Unfortunately, the prosperity Bird Corporation felt during the housing boom was short-lived. The mid-1970s through the 1980s were a difficult time for the company. As the housing boom ended, Bird Corporation endured its first net loss year, and in 1980 they began to be named in asbestos lawsuits. The rough years that followed led to a 1996 failed merger with CertainTeed Corporation, another company that has faced asbestos litigation. Two years later, in 1998, Bird Corporation was successfully acquired by CertainTeed Corporation for $40 million.

Bird Corporation Asbestos Products

Bird Corporation used asbestos in their asphalt-roofing materials to increase product strength, durability and heat- and fire-resistance. The popular asbestos-containing roofing felt was a thick, paperboard-like product covered with asphalt. The product was added to roofs to aid in water and weather protection. In addition to asbestos, a mineral grit coats the roofing felt, which came in several weights for a variety of projects. The most common roofing felt is the 15-lb. variety, the lightest option allowed under most building codes. The 15 lb. roofing felt produced by the Bird Corporation is known to have contained asbestos.

Specific products made by Bird Corporation that are thought to have contained asbestos include, but are not limited to:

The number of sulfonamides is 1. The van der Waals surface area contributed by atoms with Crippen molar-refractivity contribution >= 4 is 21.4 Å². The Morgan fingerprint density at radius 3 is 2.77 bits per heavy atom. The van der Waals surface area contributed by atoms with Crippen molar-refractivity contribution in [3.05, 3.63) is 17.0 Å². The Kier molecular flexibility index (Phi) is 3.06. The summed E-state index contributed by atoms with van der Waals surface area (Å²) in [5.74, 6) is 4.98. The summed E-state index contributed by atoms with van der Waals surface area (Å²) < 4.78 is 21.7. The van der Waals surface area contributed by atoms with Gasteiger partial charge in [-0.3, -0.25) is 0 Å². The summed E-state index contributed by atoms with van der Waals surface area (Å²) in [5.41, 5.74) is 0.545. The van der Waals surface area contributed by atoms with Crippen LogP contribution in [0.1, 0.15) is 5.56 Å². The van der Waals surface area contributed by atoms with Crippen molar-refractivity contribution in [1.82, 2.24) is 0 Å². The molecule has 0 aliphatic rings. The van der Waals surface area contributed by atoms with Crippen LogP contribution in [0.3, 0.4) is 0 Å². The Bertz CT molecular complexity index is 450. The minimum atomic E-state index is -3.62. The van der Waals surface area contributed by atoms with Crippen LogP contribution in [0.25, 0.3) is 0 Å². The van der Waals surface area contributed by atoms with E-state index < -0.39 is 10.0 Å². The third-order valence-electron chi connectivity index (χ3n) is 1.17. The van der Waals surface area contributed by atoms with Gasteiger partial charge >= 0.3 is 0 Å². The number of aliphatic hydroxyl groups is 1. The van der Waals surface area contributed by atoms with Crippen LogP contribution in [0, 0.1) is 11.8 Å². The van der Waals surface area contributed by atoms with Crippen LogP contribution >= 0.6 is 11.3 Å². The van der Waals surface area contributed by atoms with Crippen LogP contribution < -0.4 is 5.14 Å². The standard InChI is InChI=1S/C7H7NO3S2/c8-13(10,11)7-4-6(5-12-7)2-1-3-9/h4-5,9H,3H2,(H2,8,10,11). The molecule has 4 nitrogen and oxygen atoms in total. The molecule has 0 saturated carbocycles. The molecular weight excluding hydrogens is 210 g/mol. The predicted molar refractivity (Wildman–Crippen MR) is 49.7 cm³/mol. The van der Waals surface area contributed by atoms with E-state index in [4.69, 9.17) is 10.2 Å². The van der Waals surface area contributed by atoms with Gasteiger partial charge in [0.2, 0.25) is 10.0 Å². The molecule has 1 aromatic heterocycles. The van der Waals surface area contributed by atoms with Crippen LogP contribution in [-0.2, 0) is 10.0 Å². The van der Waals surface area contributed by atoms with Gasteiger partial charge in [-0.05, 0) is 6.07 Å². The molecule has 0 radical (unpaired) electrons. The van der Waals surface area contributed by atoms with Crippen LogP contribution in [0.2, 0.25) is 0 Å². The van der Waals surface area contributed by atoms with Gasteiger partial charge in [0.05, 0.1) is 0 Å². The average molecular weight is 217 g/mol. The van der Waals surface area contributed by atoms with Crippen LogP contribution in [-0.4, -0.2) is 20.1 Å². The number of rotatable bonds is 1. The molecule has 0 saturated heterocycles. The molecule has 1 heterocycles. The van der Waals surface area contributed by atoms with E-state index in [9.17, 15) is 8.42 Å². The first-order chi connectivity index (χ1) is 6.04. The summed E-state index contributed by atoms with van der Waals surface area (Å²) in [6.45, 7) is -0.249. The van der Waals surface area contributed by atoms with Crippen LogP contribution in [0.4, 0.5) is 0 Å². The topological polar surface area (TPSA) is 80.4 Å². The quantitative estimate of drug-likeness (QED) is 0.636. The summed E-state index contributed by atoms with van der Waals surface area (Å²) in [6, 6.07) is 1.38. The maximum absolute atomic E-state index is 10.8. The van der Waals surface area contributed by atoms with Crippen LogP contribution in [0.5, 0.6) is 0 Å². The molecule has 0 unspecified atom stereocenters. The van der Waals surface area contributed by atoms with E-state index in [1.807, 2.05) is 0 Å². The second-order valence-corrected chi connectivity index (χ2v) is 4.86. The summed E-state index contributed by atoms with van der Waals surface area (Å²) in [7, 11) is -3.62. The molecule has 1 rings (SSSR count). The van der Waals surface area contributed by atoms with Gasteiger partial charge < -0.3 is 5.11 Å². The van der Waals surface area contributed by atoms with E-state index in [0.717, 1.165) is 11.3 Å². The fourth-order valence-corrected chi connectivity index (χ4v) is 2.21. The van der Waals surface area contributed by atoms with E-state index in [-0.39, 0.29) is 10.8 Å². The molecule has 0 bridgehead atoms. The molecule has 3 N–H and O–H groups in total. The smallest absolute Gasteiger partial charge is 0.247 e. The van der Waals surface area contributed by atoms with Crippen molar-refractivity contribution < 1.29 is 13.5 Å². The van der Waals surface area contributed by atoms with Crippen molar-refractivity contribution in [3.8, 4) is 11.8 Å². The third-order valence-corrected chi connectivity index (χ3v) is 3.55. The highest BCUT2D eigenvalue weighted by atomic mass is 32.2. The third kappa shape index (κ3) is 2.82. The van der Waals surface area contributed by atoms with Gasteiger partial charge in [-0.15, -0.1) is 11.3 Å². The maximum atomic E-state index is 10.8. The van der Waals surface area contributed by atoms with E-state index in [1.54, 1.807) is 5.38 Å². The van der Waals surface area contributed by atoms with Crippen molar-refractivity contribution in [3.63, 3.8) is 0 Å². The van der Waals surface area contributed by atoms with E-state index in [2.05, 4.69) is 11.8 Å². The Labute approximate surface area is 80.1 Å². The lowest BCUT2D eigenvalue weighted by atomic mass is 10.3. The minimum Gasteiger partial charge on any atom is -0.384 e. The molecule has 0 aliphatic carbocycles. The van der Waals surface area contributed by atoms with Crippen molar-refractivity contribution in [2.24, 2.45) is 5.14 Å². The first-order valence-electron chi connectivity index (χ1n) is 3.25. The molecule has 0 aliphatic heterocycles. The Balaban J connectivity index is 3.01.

• Bird 15 lb. base sheet
  • Bird 45 lb. base sheet
  • Asbestos Felts
  • Buca™ roof coating
  • Climitite™ roof coating
  • Pacific™ asbestos roofing cap sheets

Bird Corporation and Occupational Exposure

Exposure to Bird Corporation asbestos-containing products may have occurred at a number of different jobsites across the country. The one-mill operation that began in the 1700s employed more than 170 people in 1994, four years prior to its sale.

Former Bird Corporation employees are not the only people at risk of occupational asbestos exposure due to the company’s use of the carcinogen. Even today, construction and demolition workers may be exposed to Bird Corporation asbestos roofing materials when working on older homes and businesses.

Occupations Impacted by Bird Corporation's Asbestos Use

Asbestos Litigation Against Bird Corporation

Bird Corporation began to be inundated with asbestos-related liability cases in the 1980s. To date, the company has been named in some 550 asbestos claims.

CertainTeed, the company Bird Corporation merged with, also has been named in numerous asbestos cases and has paid millions to victims of asbestos-related diseases.

Both companies were large manufacturers of asbestos products, Bird Corporation included asbestos in their products until the 1970s. CertainTeed didn’t remove asbestos from its products until about 20 years later, ceasing asbestos use around the 1990s.

As a result of the past inclusion of asbestos in their products, both Bird Corporation and CertainTeed are still facing legal repercussions.